+R based training is an approach to teaching concepts, behaviors, manners, skills, and whatever else the dog needs in order to successfully accomplish what his or her owner/handler desires. It's purpose is not to insulate the dog from the typical, and atypical, experiences that life throws their way. There actually is no need to attempt to add to a dog's experience of "the negative in life" that by applying leash pops, electric shocks, prongs, verbal reprimands, expressions of dissatisfaction, etc. etc. etc. when one is teaching concepts, behaviors, manners, skills, etc.

 

Life does that job quite thoroughly. Primarily +R trained dogs do not exist in some kind of protective bubble that prevents them from experiencing anything negative, difficult, or challenging in life. That really isn't even possible.

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"Correction" is a defined by the user. A few years ago, I attended a seminar given by a person who spent the first several minutes of her sphiel singing the praises of R+ training to the universe and telling us how we were going to stop pulling and wild greeting behavior without corrections. When the dog, pulled, we were told to take 10 steps backwards. Interestingly, almost everyone there (except the presenter) and regardless of their place on the correction spectrum thought the 10 steps backwards thing was a correction. But, the seminar presenter truly believed that it wasn't.

 

The owner should feed the dog treats, not the stranger. The final desired behavior is presense of stranger predicts happy event (treats), orient to owner.

 

I can kind of see how someone could frame that as -P in quadrant-speak (the harder you pull towards that thing, the more we're going somewhere else!), if you've hard-coded 'correction' in your brain to be +P (like a leash pop or verbal correction). You've got to stretch a ways to get there, though.

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My dogs certainly know 'no', 'hey', 'nuh uh' but it does work more as an interruptor. It means stop and look at me and then I give further instructions.

I'm not picking on Laurelin -- I chose her post at random out of the several which suddenly introduced the term "interruptor." Hmm, "interruptor." That sounds like something you do during or immediately after a behavior, which causes the behavior to decrease. And that sounds like . . . the quadrant that dares not speak its name.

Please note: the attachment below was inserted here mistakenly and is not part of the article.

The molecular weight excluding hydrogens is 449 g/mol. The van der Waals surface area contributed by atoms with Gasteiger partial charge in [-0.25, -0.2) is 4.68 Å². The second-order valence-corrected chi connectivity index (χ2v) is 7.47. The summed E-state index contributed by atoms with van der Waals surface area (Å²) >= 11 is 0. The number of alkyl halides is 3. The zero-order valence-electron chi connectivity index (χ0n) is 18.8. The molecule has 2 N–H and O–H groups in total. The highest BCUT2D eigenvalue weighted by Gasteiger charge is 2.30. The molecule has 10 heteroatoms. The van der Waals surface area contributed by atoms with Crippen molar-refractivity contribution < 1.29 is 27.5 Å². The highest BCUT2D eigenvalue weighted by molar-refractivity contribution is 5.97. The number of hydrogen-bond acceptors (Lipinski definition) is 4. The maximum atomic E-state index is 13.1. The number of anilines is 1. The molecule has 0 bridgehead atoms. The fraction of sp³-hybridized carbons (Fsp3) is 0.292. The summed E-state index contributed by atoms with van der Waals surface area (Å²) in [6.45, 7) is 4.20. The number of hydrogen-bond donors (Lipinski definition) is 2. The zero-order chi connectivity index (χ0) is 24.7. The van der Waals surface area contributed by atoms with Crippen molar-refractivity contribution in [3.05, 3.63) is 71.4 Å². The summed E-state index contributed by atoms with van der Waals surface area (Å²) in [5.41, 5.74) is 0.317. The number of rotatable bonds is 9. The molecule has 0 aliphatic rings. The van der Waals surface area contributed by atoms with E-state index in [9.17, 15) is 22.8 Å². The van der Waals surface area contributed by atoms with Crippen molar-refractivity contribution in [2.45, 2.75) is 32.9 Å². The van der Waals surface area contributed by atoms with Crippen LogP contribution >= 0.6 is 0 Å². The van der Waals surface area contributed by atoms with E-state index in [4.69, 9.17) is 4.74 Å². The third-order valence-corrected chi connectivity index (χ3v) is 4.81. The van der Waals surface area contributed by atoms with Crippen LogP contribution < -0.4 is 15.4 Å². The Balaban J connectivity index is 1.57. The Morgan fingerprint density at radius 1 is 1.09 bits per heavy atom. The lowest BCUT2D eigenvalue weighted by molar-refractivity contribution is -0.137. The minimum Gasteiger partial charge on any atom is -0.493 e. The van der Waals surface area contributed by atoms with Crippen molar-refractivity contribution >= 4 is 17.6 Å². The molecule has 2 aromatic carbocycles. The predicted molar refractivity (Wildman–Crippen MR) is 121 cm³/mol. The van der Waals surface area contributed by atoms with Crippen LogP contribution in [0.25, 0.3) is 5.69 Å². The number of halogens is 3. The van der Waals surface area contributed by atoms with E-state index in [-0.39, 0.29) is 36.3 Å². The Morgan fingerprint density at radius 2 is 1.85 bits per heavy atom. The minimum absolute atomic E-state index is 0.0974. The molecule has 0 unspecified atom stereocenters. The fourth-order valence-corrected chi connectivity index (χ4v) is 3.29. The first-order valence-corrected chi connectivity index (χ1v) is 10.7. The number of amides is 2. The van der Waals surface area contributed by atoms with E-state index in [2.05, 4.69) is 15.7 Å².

Seriously, when I tell my dog 'no' or 'hey' or 'ahhp,' that certainly does interrupt what he's doing, but I consider that a correction. That's a perfect example of the type of correction I probably use most frequently (apart from training on stock). Is the word "interruptor" a term adopted to avoid having to admit to using corrections?

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I'm not picking on Laurelin -- several which suddenly introduced the term "interruptor." Hmm, "interruptor." That sounds like something you do during or immediately after a behavior, which causes the behavior to decrease. And that sounds like . . . the quadrant that dares not speak its name.

 

Seriously, when I tell my dog 'no' or 'hey' or 'ahhp,' that certainly does interrupt what he's doing, but I consider that a correction. That's a perfect example of the type of correction I probably use most frequently (apart from training on stock). Is the word "interruptor" a term adopted to avoid having to admit to using corrections?

Eileen, I completely agree with you. But it could be said that languages need to evolve..and this is done by introducing and redefining words.